International DeeJay Gigolo Records
Fischerspooner don't like to be called a band. And they hate it whenever a journalist makes reference to the eighties. However, pretense and PR strategy aside, there is no question that Fischerspooner are an eighties band. With their full-blown stage show, including pre-recorded backing tapes, leotards, wigs and grease paint, Fischerspooner actually appear more like an Eighties MOVIE. (Liquid Sky, anyone?)
On stage, they are a collective consisting of a dance troupe, a costume designer, a makeup artist, a hairdresser, back up singers, and the like. On record, FS are reduced to the central duo of Warren Fischer and Casey Spooner, musician and front-person respectively. The group's recorded output is small, but that detail is forgivable considering how much effort the group puts into performing live. Please keep in mind that this review is meant as a critique of their debut LP, and not their elaborate live show, which I've yet to see. At least two of the nine songs on this album have already been released in some other form: 'Emerge' as a remixed single, and 'The 15th', which was included on last year's Electroclash compilation. 'Emerge' was Fischerspooner's big hit single with the lyrical credo of 'Sounds good, Looks Good, Feels Good Too.' This dance track supposedly garnered them quite a cult following among clubbers and DJs all over Europe. I'd recommend 'Emerge' for airplay if we hadn't already added the single last month. 'The 15th'is a Wire cover, and a perfectly catchy slice of new wave electronic pop music as well. I'm not familiar with it's original version, but Fischerspooner's recording is certainly well executed.
Invisible Movement is another great track. The lyrics seem to evoke a message of freedom through bondage. Whether it's of earthly bondage or of leather straps, I'm not sure. Track four is a nice, dubby instrumental called 'F**ker'. Still, the music doesn't really go anywhere, except every four bars when it's channeled through a different modern-sounding effect. This isn't meant as a complaint though, because it's exactly the dumb sort of thing I like.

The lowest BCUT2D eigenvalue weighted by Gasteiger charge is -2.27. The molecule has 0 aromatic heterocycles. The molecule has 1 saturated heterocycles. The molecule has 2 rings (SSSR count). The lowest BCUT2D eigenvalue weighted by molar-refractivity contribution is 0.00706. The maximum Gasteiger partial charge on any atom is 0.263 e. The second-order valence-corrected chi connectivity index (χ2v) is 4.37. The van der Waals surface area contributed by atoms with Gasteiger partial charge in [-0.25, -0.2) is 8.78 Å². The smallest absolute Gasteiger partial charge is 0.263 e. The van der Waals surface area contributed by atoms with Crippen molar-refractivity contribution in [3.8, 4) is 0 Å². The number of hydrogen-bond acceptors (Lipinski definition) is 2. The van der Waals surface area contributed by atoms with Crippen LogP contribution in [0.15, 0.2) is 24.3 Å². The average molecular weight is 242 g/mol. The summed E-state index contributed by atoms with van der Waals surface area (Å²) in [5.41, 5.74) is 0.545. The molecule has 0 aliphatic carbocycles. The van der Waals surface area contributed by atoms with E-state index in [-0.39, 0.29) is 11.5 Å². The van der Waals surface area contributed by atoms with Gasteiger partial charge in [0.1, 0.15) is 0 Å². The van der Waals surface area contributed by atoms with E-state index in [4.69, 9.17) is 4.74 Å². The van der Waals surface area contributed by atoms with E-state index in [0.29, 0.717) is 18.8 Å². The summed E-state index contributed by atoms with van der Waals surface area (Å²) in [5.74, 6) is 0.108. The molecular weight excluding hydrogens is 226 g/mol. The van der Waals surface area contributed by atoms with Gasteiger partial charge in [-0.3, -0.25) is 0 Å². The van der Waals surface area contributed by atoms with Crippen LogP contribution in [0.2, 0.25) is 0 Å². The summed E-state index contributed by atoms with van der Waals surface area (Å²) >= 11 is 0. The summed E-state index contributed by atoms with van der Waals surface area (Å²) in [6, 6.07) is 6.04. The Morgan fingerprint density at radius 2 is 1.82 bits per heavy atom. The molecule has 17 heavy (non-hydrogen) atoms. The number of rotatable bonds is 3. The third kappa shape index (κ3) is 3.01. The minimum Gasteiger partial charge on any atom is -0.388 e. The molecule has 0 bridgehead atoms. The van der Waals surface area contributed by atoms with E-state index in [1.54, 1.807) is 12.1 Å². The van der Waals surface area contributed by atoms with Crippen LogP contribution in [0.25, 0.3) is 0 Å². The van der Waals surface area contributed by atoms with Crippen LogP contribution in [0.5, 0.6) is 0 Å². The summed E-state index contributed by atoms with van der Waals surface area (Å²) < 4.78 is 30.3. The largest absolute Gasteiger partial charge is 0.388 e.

'Ersatz' is a showy instrumental that switches patterns & styles almost as often as 'F**ker' switches effects. The shifting changes give the listener a Readers Digest tour of electro styles, past and present. Is the 'Ersatz' title a reference to Adult's Ersatz Audio record label? You'll have to ask Fischerspooner.
The songs on #1 are pure electro, cut sharp with digital editing and soaked in gratuitous studio effects. The production's nothing too subversive or innovative, but it's slick enough to sound fresh and modern. On a whole the music is solid, much better than your average hair band.
The lyrics...well, some of the lyrics seem to have meaning, like in 'Invisible Movement' or 'Emerge,' but the rest are like Fischerspooner's reported stage show, full of sound & fury, yet signifying nothing. At best, most of Casey Spooner's words could be considered willfully obtuse. At worst, his lyrics are the kind of thing only Germans could enjoy.
Which brings us to my least favorite song of the lot, 'Turn On.' A song whose sex/copulation/orgasm lyrics are inane, insipid and in my opinion, cringe-worthy. Yes, it's campy, but not campy enough to be funny, and not sensual enough to be Donna Summer.
Overall I like Fischerspooner's music and I like what they're about. I'll look forward to hearing from them in the future, and finding out whether they do indeed move beyond electro as has been suggested in some interviews.